The new administration has created 1,250 permanent jobs over the course of the past year, according to Rice. But the likely downsizing at City Hall plays havoc with a city population already on the lookout for jobs that often are not there.
In addition, the state releases between 14,000 and 16,000 prisoners each years, and a full 30% of New Jersey’s ex-cons live in Newark or Camden, according to Nancy Fishman of the New Jersey Institute for Social Justice.
"We have between 1,500 and 2,000 ex-cons coming home to Newark each year," says Fishman.
"The mayor has put prison re-entry front and center and demanded a real inventory of resources and gaps."
On the campaign trail for his state legislative candidates in the29th district, Booker’s called for laws to expunge the records of non-violent offenders to give them an opportunity to move beyond the stigma of early life crimes. The Newark City Council at its last meeting also authorized the mayor to enter into a $16,837 contract with the New Jersey Institute for Social Justice to help synthesize "the scope and scale of existing reentry-related services and resources in Newark."
Whatever comes of the assessment will no doubt include an appeal to stepped-up citizen involvement.
The new administration created the Brick City Development Corporation to coax new businesses to Newark and funded with $14.4 million from the city’s land trust fund; and they’re eyeballing redevelopment of the seaport to create jobs. In the south ward, the St. Peter’s Recreation Space is a brand new facility, paid for with capital improvement fund dollars the city never had before Booker. And the new administration put 137 new cops on the streets to beat down a murder rate that stands at 50 deaths in 2007.
But as with Amador’s call for volunteer watchdogs on work sites, it’s not simply the police that need to get out there on the streets with a reinvigorated sense of mission.
In his West Ward,following the county's recentfacelift ofVailsburg Park with his support, Rice is now getting residents to partner with him to make sure the park does not fall into disrepair, with creation of the Vailsburg Park Association, a group of neighborhood volunteers who will be tasked with being stewards of the park. Rice is also bolstering the West Ward Education Fund, a parent-run organization that will raise money to help pay for end-of-the year trips and tutorial services, and couple with teachers to create incentive programs for students.
There is not a program or facility in the new radicalism of Newark that is unaccompanied by an effort to reinforce what government does with volunteers. There are few issues the council considers without trying to get young Newarkers involved.
But it’s still slow.
"Each council person was given 50 applications for summer employment," says Rice. "I gave all of mine out and only three people returned them. A lot of people are too ashamed to ask for help."
On a July evening, there’s a pickup basketball game going down at the Boylan Recreation Center not far from where Rice grew up. Today the councilman walks under a sign that says, "Have a Super Summer" as he heads into the building that a year ago was a dank blockhouse with poor lighting, bad roofs and inadequate bathrooms. The city council poured $500,000 into the rehabilitation of Boylan, and this year the pool at the center opened on time. There are games in the game room, books lining the walls, and a large, newly renovated room Rice says he wants residents to use as a meeting hall.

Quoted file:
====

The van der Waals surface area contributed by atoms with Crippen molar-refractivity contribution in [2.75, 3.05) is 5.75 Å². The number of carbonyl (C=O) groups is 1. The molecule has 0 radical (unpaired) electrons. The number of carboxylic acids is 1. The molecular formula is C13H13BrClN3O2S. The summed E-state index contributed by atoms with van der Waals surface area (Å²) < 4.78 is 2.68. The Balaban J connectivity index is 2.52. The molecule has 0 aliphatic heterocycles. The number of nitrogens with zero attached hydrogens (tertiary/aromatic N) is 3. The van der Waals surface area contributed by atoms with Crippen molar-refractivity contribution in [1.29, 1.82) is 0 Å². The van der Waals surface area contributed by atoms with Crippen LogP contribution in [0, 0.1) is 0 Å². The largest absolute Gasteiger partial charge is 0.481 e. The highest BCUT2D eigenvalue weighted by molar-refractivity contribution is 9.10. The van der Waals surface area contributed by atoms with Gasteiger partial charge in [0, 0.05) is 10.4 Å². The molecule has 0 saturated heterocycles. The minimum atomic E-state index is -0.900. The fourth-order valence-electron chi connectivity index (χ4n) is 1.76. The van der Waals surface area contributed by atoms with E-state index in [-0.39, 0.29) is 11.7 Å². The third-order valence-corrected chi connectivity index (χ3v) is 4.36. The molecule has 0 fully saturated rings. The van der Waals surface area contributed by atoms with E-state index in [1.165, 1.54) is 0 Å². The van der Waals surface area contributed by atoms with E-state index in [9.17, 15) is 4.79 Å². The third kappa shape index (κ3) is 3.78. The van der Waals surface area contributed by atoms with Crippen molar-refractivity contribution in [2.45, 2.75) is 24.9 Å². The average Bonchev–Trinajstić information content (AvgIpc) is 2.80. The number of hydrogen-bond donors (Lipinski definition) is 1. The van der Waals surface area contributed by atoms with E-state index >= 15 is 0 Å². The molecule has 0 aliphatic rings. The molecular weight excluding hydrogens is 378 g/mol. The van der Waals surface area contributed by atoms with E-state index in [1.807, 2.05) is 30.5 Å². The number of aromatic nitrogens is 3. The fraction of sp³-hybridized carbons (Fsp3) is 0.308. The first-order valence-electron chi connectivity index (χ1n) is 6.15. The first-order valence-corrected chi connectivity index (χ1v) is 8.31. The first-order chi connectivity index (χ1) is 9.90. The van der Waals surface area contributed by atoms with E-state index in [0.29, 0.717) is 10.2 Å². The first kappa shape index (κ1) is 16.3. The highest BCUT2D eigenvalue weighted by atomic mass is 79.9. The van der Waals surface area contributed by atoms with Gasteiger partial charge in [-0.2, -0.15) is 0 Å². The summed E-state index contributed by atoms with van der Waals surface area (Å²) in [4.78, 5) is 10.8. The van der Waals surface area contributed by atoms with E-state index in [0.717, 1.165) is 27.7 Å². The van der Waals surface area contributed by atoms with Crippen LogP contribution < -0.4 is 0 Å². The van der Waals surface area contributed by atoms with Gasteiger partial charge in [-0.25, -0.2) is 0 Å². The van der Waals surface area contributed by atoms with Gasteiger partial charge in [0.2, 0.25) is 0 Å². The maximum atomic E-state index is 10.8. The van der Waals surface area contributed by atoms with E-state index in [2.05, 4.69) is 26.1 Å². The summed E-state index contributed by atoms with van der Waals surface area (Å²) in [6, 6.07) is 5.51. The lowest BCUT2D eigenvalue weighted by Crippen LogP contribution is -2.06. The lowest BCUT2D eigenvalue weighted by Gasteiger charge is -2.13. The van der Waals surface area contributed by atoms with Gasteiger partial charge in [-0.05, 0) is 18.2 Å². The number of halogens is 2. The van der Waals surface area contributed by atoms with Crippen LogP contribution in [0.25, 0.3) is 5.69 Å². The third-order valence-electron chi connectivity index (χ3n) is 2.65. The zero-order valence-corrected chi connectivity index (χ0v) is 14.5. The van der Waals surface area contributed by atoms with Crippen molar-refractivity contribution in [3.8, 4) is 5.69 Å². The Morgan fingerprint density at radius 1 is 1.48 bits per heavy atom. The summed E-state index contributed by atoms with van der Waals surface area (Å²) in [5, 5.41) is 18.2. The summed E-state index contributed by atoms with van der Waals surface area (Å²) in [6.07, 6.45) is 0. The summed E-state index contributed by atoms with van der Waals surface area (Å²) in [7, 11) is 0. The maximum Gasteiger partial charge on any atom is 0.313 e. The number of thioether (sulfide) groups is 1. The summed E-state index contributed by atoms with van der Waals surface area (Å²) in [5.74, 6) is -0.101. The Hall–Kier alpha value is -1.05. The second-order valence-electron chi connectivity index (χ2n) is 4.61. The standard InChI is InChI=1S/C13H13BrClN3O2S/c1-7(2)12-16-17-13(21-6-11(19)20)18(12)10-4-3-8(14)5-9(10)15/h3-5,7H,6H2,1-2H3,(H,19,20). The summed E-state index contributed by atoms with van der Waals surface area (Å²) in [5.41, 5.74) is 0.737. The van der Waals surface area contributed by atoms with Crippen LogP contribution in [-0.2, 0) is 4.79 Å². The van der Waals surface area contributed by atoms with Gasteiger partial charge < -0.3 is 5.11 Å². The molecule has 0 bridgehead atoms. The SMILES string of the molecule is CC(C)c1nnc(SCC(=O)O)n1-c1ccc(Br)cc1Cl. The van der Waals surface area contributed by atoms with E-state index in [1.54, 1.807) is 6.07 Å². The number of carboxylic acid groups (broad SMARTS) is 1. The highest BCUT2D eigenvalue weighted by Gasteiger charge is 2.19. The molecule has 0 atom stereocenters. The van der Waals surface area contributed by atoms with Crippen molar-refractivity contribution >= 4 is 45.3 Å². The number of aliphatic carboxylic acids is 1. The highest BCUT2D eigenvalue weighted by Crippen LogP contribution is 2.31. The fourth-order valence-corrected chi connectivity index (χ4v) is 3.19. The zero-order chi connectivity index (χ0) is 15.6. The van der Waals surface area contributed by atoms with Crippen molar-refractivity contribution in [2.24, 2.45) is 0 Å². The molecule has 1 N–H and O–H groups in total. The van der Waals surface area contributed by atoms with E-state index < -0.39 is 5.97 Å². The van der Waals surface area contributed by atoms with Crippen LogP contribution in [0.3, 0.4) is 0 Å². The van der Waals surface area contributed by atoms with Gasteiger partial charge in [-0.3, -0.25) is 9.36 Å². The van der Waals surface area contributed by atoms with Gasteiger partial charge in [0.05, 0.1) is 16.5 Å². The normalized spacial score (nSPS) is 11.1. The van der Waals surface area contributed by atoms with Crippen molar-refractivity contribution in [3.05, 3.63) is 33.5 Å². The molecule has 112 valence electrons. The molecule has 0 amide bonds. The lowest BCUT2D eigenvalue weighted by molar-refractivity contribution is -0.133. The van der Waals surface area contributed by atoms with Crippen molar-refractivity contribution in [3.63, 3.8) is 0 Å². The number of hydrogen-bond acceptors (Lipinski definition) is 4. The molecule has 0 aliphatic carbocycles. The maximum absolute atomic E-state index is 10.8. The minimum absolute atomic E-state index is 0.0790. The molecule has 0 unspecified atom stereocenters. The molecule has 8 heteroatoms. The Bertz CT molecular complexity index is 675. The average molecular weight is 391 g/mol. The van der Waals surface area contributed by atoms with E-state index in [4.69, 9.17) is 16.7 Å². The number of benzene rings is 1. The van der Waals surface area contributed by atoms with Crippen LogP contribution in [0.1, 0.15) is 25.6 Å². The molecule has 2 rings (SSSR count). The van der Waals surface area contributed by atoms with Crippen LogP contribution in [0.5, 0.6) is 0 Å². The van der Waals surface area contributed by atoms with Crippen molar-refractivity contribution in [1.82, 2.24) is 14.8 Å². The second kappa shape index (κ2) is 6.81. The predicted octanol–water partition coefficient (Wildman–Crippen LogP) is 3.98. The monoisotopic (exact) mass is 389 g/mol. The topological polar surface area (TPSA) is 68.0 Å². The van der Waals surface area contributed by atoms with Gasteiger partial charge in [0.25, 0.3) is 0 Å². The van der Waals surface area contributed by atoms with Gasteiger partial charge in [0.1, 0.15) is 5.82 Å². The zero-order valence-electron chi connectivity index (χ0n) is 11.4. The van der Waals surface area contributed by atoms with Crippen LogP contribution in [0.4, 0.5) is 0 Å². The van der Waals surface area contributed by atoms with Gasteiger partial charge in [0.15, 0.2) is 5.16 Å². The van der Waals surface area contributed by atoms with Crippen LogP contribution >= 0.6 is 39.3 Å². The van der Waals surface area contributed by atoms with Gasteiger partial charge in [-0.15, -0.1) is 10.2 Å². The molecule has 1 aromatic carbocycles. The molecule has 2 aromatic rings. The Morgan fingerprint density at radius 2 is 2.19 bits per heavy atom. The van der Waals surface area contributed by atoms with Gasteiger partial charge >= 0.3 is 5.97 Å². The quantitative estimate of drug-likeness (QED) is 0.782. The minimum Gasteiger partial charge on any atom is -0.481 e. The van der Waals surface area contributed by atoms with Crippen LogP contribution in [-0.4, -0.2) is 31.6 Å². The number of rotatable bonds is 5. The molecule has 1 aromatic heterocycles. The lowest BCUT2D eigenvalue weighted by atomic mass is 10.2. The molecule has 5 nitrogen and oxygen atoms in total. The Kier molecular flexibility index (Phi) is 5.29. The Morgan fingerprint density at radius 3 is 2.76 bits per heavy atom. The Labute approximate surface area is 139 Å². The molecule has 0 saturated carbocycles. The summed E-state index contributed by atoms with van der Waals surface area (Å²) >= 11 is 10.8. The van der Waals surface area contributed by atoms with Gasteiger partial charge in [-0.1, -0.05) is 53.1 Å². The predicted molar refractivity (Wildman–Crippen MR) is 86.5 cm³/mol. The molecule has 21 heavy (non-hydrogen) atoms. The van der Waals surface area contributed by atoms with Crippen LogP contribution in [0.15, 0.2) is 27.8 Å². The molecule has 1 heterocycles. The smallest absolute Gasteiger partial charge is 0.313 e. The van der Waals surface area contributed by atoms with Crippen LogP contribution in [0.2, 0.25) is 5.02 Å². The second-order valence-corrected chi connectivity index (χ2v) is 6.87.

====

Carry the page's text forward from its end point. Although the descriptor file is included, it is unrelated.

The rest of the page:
Outside the children frolic in the Olympic-sized pool and when someone snaps a picture, some of the children’s hands make the "C" sign, "C" for Crips, who are active in the West Ward.
"No gang signs," Rice tells the children. "No gang signs."
He went to nearby Alexander School, walked to this recreation center himself as a child, swam and played here, left the city to go to private high school, and to college and law school, before coming back to the alliance with Booker, and this summer at Boylan.
"I run by all the time," says the first-year councilman, who calls the center "his baby."
"At the end of the day," Rice admits, "government has to empower people to empower themselves. We have to tell the drug dealers and the gang bangers that this is sacred. This is hallowed ground."
The old radicals of Newark will not easily accept a commission assignment or a volunteer post that contributes to the sense the administration is advancing the city, without some assurance that the game is not rigged, the re-development of Newark not an in-your-face throw-down to their version of Newark.
But the street activists want the most parochial of their numbers to remember that whether or not the infusion of dollars into the city is corporate, or the administration’s attempts wherever possible to offset the absence of public funds with private resources, the crisis right now goes beyond the city and its local elected officials.
"The war is the over-arching interest for us," says Larry Hamm, of the People’s Organization for Progress, which has planned a People’s March for Peace in Lincoln Park on Aug. 25th. "The resources for this city are being drained for this war. The budget for the veteran’s administration hospital, and care for seniors. What we’re trying to do is keep the focus on Bush, and the failures of this administration."
At City Hall, Booker and Rice want the community to know they can’t win, none of them, unless they employ a new kind of Newark radicalism, intent not on breaking the system but on making it work for the people – and, critically, by them.
From hallowed ground, Newark fights for a future